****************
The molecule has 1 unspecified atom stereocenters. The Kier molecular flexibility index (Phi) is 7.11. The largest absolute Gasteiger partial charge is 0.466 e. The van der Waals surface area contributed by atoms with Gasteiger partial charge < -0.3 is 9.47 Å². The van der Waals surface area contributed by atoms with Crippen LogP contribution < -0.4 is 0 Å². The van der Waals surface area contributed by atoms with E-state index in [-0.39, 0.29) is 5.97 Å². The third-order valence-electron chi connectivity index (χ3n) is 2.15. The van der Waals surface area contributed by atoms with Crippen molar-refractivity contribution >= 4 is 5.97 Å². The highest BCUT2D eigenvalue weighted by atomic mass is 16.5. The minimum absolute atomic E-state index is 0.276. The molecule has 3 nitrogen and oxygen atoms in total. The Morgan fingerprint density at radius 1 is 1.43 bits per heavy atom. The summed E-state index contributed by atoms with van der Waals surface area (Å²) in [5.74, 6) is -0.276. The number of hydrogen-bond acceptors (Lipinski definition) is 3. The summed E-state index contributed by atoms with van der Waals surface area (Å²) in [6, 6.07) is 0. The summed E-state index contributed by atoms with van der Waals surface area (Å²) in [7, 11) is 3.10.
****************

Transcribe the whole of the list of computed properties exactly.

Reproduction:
The molecule has 1 unspecified atom stereocenters. The Kier molecular flexibility index (Phi) is 7.11. The largest absolute Gasteiger partial charge is 0.466 e. The van der Waals surface area contributed by atoms with Gasteiger partial charge < -0.3 is 9.47 Å². The van der Waals surface area contributed by atoms with Crippen LogP contribution < -0.4 is 0 Å². The van der Waals surface area contributed by atoms with E-state index in [-0.39, 0.29) is 5.97 Å². The third-order valence-electron chi connectivity index (χ3n) is 2.15. The van der Waals surface area contributed by atoms with Crippen molar-refractivity contribution >= 4 is 5.97 Å². The highest BCUT2D eigenvalue weighted by atomic mass is 16.5. The minimum absolute atomic E-state index is 0.276. The molecule has 3 nitrogen and oxygen atoms in total. The Morgan fingerprint density at radius 1 is 1.43 bits per heavy atom. The summed E-state index contributed by atoms with van der Waals surface area (Å²) in [5.74, 6) is -0.276. The number of hydrogen-bond acceptors (Lipinski definition) is 3. The summed E-state index contributed by atoms with van der Waals surface area (Å²) in [6, 6.07) is 0. The summed E-state index contributed by atoms with van der Waals surface area (Å²) in [7, 11) is 3.10.